Wildlife

WILDLIFE: Irish hare here since the Iron Age

February 18th, 2022 5:50 PM

By Southern Star Team

The Irish hare and the stoat are true ancient Irish mammals who shared the frozen West Cork tundra with bears and woolly mammoths in the Ice Age.

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Wildlife with an amateur observer

For the last few weeks, this column has travelled back over millennia to explore the wildlife landscape of Ice Age Cork. On this, our final journey to that era, we look at some of the mammals that once populated this land we now call Ireland. And, believe it or not, some of these extraordinary species still live here.

One in every four mammals on this earth is a rodent and they account for over 40% of all mammalian species that exist today. So we are well familiar with these common animals, renowned for their strong jaws and self-sharpening teeth.

However, a rodent that does not come to mind as Irish fauna is the lemming, nonetheless this small animal was once a key species in Ice Age Cork. Its closest relative living in West Cork today is the bank vole, but this small creature is actually a blow in, believed to have ‘hitched a ride’ here with equipment shipped from Germany during the great electrification project of the 1920s.

Belying its rather cute appearance, the lemming is a fierce creature compared to the gentle bank vole. When cornered, a lemming can take on an animal many times its size and there are numerous reports of these small rodents attacking sled dogs in the Artic region.

There were once two species living in Ireland – the Norway and Artic lemming.

The former species is confined to the Scandinavian countries today while the latter is found mostly in the Artic regions of Russia. Both have brownish pelts in summertime, however, in winter, the Artic variety changes its colour to white to better conceal itself in snow.

This small creature is perfectly adapted for extremely cold conditions, with its short ears, nose and tail designed for minimum heat loss. It has long claws for digging and burrowing so it can survive prolonged periods of extreme cold in its labyrinth of  underground bunkers. In fact, fossil evidence suggests that these tiny animals survived here during some of the worst periods of the Ice Age while many others perished.

Like most rodent species, lemmings reproduce in huge numbers and they breed year-round, which is unusual in Polar regions. The lemmings of Ice Age Cork would therefore have provided an abundant foodstuff for some of the predators hunting in Ireland then, including hyena, Artic fox and wolves.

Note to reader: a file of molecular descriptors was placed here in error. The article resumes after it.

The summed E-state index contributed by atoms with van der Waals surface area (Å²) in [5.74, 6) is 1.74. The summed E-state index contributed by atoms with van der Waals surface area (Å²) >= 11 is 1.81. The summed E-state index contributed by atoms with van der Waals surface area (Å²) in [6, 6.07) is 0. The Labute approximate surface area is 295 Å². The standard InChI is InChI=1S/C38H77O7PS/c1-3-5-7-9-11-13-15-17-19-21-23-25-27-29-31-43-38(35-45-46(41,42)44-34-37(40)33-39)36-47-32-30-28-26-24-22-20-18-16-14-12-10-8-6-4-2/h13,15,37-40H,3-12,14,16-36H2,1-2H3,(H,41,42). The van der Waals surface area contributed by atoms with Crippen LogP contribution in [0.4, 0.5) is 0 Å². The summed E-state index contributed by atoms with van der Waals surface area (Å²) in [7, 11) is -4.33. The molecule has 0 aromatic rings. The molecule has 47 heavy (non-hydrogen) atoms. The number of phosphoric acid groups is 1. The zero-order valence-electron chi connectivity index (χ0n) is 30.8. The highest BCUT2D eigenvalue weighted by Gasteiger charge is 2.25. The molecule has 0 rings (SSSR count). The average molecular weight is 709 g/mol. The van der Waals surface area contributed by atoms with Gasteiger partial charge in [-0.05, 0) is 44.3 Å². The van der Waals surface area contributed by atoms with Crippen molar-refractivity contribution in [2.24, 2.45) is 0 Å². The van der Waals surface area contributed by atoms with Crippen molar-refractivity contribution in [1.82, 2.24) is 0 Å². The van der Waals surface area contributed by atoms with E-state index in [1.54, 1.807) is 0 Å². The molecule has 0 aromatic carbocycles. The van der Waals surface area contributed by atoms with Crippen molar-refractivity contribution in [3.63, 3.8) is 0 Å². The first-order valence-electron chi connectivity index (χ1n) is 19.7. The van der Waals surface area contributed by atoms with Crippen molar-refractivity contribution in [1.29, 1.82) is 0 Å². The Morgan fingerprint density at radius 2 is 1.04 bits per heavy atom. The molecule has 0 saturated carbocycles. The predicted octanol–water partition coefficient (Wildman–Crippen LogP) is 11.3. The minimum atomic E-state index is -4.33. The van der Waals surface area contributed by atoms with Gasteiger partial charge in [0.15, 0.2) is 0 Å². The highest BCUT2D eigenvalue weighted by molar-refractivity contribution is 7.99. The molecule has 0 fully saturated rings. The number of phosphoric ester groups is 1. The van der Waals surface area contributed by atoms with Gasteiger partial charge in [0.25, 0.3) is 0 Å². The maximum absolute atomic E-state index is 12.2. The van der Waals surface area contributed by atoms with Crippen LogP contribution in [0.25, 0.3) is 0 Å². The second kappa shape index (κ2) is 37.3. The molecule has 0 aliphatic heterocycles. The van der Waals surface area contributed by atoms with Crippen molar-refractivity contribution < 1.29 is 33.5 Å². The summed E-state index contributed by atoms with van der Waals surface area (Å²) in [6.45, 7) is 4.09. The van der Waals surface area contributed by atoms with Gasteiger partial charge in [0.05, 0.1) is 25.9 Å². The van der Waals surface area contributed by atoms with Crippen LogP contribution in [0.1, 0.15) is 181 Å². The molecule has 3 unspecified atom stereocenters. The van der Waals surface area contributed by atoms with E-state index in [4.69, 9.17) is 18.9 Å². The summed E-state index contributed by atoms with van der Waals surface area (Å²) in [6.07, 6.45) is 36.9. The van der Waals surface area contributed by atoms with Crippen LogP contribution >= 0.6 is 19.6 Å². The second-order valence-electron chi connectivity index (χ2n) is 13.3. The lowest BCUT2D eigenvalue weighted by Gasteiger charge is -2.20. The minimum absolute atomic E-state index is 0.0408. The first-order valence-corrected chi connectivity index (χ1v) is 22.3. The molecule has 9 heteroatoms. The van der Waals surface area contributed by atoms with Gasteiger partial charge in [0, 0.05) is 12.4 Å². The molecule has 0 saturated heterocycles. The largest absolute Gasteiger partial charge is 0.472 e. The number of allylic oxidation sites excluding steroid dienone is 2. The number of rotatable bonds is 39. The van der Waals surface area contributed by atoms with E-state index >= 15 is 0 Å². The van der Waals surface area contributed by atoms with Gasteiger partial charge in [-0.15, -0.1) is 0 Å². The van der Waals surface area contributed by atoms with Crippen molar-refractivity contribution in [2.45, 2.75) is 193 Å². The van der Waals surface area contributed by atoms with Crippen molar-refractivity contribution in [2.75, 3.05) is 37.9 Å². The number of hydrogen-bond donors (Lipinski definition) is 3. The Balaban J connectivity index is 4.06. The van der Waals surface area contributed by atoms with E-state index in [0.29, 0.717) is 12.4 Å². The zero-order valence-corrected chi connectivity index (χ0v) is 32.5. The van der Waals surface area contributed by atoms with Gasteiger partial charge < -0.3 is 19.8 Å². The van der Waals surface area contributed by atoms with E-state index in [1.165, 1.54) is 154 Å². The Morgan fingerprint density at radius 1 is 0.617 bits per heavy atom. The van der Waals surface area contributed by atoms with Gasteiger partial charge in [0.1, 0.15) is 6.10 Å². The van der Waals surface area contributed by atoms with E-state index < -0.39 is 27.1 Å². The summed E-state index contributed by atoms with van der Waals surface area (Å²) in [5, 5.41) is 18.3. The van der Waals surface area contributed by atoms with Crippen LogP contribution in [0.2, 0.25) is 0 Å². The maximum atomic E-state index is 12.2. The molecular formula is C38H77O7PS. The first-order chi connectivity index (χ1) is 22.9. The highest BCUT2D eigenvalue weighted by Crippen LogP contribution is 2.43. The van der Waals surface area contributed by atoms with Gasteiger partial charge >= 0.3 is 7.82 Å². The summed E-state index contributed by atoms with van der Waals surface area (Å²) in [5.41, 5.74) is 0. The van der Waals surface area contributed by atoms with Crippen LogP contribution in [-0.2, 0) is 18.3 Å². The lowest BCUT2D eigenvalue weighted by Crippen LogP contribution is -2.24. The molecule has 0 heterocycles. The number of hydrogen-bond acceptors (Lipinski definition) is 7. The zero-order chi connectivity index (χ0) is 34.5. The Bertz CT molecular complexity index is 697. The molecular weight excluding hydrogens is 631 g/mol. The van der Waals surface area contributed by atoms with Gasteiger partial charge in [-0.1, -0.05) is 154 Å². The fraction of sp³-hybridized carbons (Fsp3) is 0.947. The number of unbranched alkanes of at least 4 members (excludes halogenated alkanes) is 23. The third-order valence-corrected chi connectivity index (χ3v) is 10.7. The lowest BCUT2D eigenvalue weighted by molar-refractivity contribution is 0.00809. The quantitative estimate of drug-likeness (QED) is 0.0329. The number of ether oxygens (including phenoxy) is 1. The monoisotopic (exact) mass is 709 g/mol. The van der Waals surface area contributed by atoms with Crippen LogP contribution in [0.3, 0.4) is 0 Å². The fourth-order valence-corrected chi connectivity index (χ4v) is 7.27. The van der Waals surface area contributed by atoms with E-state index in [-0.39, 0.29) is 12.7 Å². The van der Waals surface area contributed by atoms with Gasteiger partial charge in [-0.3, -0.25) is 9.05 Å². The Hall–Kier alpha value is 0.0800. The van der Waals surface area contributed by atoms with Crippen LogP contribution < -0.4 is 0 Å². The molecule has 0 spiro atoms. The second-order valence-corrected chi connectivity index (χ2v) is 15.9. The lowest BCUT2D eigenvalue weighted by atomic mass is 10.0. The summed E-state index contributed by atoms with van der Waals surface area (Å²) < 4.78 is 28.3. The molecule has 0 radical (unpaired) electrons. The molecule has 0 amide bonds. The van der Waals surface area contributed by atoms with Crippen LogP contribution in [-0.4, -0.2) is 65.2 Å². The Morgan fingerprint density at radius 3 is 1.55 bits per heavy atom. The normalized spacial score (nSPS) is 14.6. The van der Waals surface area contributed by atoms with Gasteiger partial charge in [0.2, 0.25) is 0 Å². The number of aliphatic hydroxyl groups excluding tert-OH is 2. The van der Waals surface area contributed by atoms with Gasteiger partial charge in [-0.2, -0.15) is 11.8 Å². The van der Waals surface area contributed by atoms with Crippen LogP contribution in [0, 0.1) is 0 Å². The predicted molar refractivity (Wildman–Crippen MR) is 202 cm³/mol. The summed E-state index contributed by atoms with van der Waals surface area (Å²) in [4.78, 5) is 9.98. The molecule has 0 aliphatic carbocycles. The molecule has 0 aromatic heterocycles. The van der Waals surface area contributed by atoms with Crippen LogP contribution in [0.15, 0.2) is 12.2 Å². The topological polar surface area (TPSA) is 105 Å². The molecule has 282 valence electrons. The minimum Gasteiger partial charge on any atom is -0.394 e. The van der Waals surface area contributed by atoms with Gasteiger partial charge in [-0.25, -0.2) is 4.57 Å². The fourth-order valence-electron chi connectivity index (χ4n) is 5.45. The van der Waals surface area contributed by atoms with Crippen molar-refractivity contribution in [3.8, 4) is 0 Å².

By now, many of you are imagining thousands of lemmings throwing themselves off the cliffs of Ice Age Cork. However, this spectre most likely did not come to pass. The belief that hordes of lemmings ‘commit suicide’ is actually a fallacy, its origin most likely a Hollywood film made in 1958 which staged this phenomenon. Lemmings do move in mass migrations when there are ‘blooms’ of over-population and they are drawn to water when they do so. So it is possible that mass drownings occurred here but not as Walt Disney imagined them. Like many other species, lemmings became extinct in Ireland as temperatures started to rise at the end of the last great Ice Age.

One of the many predators that would have feasted on lemmings in Cork was the Artic fox. A smaller species that the red fox we know today, this animal was also perfectly adapted for the freezing conditions of the Ice Age and it still thrives on the frozen Artic tundra today.

For heat retention, the Artic fox has a shorter snout and ears that today’s madra rua and its furry-soled feet also lock in heat. Its smaller size means it can burrow more effectively in snow to capture subterranean lemmings, which were its primary food source in Ireland. Like the Artic lemming, the Artic fox changes its pelt cover to a gleaming white in winter for more effective camouflage.

While the Artic fox’s primary food was lemmings, it also most likely shadowed hunting wolves and bears to scavage off the remains of their hunt. And, in summer, like the foxes we know today, they would have eaten fruit and eggs. Artic foxes slowly became extinct here as the ice melted and these strategies no longer ensured their survival.

But there are two animal species still present in Ireland today that once shared the frozen West Cork tundra with woolly mammoths, hyenas and bears – the Irish hare and stoat. These truly are ancient Irish mammals and deserve to be called Irish fauna – unlike us human ‘blow ins’.

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